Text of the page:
Upon getting it home, I took an old folgers coffee can and filled it up roughly 3/4 full (to the top of the handle mold). I added hot tap water (roughly 140 degrees) until it was just covering the grain by about a 1/2″. I put on the top and set it aside. Later that afternoon, I checked it again, stirred it up and added a little more water to one of the two I had set up. Much to my surprise, the next morning I had bubbles forming on the top of both containers. I left the one I had added water to and just fed the other. At first, the chickens and turkeys weren’t too sure but by sprinkling some of the dry grains on top, they devoured what was left. I repeated the process for the container I had fed.

On day two, the container I had left had fermented so much that there was literally mold growing on the top of the grain! Nope, that wasn’t going to work. Matt did such a great job with raising the grains and the processing that I only need to wait 24 hours!

The routine now goes like this: Morning feeding, I take out two coffee cans of fermented grains to feed to roughly 50 birds. As soon as the mixture is plopped out of the can, it’s standing room only around the dish. The grains are devoured in less than 1/2 hour with not even a kernel or glob left! I refill the containers and bring them inside to repeat the process again.

What’s the benefit? Prior to beginning the fermented grain feeding, I was getting roughly 2 eggs a day. The chickens were always huddled together and rarely ran around the barns. After just three days of feeding fermented grains, the egg production shot up to 6-7 eggs a day. After a week, the chickens were running around on days when it was -30 below outside and still laying an astounding NINE eggs a day from three year old chickens!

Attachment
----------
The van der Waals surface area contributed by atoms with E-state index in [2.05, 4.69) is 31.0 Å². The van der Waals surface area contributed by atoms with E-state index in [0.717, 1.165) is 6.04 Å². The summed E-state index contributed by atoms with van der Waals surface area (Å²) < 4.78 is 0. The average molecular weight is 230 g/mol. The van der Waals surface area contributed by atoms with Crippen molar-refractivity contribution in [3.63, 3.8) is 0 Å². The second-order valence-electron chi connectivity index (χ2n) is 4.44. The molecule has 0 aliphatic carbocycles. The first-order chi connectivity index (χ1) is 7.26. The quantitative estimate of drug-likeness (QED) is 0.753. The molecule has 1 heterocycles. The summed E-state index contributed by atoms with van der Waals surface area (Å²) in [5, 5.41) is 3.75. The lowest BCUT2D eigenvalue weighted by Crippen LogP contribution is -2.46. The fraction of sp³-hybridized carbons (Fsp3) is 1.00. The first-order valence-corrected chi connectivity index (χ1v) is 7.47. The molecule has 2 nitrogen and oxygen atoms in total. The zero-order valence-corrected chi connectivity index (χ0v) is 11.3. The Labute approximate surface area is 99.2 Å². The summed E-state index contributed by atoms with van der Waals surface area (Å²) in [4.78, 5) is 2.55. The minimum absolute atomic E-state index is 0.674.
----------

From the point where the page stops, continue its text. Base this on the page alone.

This week, we topped our highest egg days that we’ve seen in months at 12 eggs. I can see a vast improvement in their energy, their overall condition and their eggs. I see the same thing in the turkeys too. I’ve also seen their water consumption drop. Probably because they are getting the moisture and flavored water from the grains.

I might not have fancy photos like the other folks do above…but I do know this is the better way to go. We are feeding roughly half the amounts we were before and the layer mash that been given as free choice over two months ago, is still sitting there in the feeder. The wild birds and chickadees are loving it though.